This scholarship aims to support and uplift students who are passionate about animal advocacy. $500 will be awarded to a student who demonstrates continued dedication to bettering the well-being of animals. High school and undergraduate students with experience at a non-profit organization for animal advocacy or volunteer experience at an animal shelter are encouraged to apply by September 1, 2022.
This scholarship aims to support low-income, female high school students or college students who live in New York and demonstrate financial need. Named after Ida Nickelson, a beloved philanthropist and nurturer, this $500 opportunity will honor her life by helping a student fund their education. The application deadline for this scholarship is September 1, 2022.
This scholarship aims to support a Black or African American undergraduate student in their pursuit of higher education. Named after San Francisco native Catherine Gipson, this opportunity seeks to boost diverse representation in career fields and close the wealth gap. $500 will be awarded to a Black or African American student who is currently enrolled at an HBCU (Historically Black College or University), and applicants may apply by September 15, 2022.
This scholarship aims to support the next generation of high school seniors and college students dedicated to making a difference in the healthcare field. High school seniors, undergraduate and graduate students are encouraged to apply for this $1,000 scholarship, and applicants must be pursuing a nursing degree in order to qualify. Students may apply for this opportunity by October 1, 2022.
This scholarship aims to support a first-generation student in a university or graduate school who is pursuing a degree in law or healthcare. Named after lawyer Catrina Celestine Aquilino, who passed away due to triple-negative breast cancer, this $1,000 financial opportunity will help assist a first-generation college student who hopes to help the world through a career in medicine or law. Full-time students are encouraged to apply by October 12, 2022.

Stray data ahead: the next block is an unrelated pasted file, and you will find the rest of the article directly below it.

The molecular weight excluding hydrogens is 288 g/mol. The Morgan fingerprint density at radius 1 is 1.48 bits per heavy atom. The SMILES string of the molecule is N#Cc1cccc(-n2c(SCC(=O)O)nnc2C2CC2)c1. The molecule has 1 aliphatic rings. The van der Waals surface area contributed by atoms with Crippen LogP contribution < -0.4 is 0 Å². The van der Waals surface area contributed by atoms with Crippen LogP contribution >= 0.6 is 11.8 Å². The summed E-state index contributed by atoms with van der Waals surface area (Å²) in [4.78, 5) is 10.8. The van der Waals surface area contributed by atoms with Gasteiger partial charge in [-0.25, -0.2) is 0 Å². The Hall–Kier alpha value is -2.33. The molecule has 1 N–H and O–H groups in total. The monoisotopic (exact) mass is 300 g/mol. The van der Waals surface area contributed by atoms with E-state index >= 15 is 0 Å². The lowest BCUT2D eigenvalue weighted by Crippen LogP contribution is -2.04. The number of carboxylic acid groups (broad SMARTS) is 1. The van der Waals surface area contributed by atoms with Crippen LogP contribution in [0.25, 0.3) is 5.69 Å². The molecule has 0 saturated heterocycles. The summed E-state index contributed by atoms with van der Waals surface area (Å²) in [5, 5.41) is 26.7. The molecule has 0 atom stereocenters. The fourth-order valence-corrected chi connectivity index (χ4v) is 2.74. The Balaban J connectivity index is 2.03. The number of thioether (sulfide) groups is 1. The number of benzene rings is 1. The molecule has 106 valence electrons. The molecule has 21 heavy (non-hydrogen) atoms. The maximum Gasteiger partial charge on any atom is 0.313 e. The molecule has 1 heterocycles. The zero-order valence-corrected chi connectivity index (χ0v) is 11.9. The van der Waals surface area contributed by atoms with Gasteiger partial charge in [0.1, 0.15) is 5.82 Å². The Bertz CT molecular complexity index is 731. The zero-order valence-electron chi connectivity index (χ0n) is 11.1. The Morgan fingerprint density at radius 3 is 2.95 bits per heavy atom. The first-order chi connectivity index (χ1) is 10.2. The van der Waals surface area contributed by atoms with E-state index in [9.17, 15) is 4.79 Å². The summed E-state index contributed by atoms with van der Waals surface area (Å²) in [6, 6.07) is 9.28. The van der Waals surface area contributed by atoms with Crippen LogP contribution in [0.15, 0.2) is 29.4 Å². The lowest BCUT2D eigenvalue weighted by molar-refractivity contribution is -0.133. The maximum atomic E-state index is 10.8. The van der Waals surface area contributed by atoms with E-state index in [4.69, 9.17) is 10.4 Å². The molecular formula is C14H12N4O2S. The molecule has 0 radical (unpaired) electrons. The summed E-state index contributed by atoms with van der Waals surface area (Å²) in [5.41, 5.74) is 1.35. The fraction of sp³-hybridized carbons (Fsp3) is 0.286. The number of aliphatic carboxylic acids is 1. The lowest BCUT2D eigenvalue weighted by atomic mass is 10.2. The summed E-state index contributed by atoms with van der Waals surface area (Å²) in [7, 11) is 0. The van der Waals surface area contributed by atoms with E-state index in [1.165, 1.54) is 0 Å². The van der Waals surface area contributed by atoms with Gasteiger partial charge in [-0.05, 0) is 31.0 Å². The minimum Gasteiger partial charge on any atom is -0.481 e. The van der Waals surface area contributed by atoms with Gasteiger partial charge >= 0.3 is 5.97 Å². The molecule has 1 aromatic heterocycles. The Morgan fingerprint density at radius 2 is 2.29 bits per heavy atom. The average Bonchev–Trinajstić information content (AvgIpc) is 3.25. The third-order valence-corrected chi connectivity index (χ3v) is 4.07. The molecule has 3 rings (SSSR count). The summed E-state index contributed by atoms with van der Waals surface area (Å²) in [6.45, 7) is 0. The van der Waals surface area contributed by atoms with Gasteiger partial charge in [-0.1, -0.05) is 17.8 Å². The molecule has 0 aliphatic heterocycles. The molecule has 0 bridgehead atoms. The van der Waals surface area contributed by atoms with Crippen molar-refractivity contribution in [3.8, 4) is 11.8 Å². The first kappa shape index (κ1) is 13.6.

This scholarship aims to support female students at any educational level and field of study, especially those who are involved in entrepreneurship and STEM fields. The $500 scholarship is a part of a long list of scholarships dedicated to empowering the next generation of women leaders in STEM. Current college students and graduate students may apply by October 12, 2022.
This scholarship aims to support a student who belongs to the LGBTQ+ community and is pursuing a STEM degree. The $2,500 scholarship will be awarded to an undergraduate student with demonstrated financial need, whether it be due to discrimination, medical costs related to transitioning, or financial hardship. Applicants are asked to submit a short video of 1-2 minutes and may apply by October 12, 2022.
This scholarship aims to support low-income, female high schoolers or college students who are pursuing a career in human services. Named after Servela Theodore, a mother who devoted her life to helping others, this $700 scholarship will assist a student of Caribbean descent with paying for their education. Eligible applicants may apply by November 1, 2022.
Even more college junior scholarships can be found here!
Finding scholarships for college juniors begins with a quick search on Bold.org's website. As previously mentioned, scholarships can be found by entering a keyword, or filtering by education level or category. Once you find a scholarship you qualify for, simply click "apply now" and follow the instructions.
In addition to looking specifically for college junior scholarships, another recommendation is to sort scholarships by degree type or career goals. If you're a college junior majoring in the arts or STEM, narrowing down your search by major could work as well. There is no limit to how many scholarships you can apply for or win on Bold.org, so start applying now!
If you're feeling stuck or don't know where to start, Bold.org has several ready-made scholarship categories and popular searches that students can browse through to find the best scholarship opportunities.
As a college junior, you're almost at the finish line of your college career. It is recommended that you apply for scholarships as soon as possible and stay on top of deadlines early in the school year. High school students and high school seniors usually apply the summer before their incoming year.